'Italian Job' Voted Favorite British Film Ever
Sir Michael Caine's movie "The Italian Job" has been voted the greatest British film ever made. The 1969 heist classic, about a group of criminals who attempt to steal a van full of gold, notched up 15 per cent of votes in a survey of 1,000 film fans to find the best movie to come out of the U.K. "Monty Python's Life of Brian" came in second, while "The Full Monty" trailed in third with six per cent of votes in the Sky Movies HD poll.
Meanwhile, Sir Anthony Hopkins was crowned Britain's favorite actor with 12 per cent of the vote and Laurence Olivier was a close runner-up with 10 per cent. "The Italian Job"'s lead actor Caine rounded out the top three. Dame Judi Dench was hailed the country's top actress with a quarter of the votes cast, while her closest rival, Dame Helen Mirren, took 14 per cent.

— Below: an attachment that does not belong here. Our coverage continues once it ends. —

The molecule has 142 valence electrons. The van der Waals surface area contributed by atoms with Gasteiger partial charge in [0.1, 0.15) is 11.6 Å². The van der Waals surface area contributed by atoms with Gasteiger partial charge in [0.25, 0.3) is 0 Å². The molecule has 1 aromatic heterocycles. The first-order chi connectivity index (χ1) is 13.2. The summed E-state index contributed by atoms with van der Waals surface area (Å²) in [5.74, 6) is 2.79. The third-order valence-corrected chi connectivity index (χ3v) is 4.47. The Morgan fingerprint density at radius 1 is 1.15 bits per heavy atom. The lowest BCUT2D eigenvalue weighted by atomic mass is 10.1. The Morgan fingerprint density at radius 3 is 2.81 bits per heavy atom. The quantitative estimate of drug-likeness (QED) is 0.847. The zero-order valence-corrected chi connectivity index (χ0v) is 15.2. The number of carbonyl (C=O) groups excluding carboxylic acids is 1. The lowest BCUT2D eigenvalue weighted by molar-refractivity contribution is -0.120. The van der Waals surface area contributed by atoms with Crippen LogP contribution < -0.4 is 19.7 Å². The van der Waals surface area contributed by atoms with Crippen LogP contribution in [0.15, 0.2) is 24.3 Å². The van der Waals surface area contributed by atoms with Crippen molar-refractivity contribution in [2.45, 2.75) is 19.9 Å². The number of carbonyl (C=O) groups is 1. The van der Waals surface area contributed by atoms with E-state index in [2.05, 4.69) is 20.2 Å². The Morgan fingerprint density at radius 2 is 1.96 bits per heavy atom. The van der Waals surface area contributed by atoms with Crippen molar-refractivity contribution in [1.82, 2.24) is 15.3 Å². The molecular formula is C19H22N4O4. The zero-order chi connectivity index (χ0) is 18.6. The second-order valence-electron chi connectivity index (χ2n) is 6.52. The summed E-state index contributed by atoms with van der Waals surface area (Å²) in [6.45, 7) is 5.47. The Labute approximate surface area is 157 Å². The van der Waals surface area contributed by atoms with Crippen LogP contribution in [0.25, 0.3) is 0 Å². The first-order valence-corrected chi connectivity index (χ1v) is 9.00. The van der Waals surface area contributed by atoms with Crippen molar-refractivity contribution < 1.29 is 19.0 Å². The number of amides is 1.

"Rear Window" director Alfred Hitchcock was voted Britain's best filmmaker.
Ian Lewis, Director of Sky Movies, says, "The results of the Greatest British Film poll speak volumes about the nation's favorite homegrown talent, and the dream line-up would be a truly spectacular film. As we approach awards season and the competition escalates, we wanted to celebrate the best of British talent... We are rooting for the likes of Colin Firth, Helena Bonham Carter and Christopher Nolan during this year's awards."
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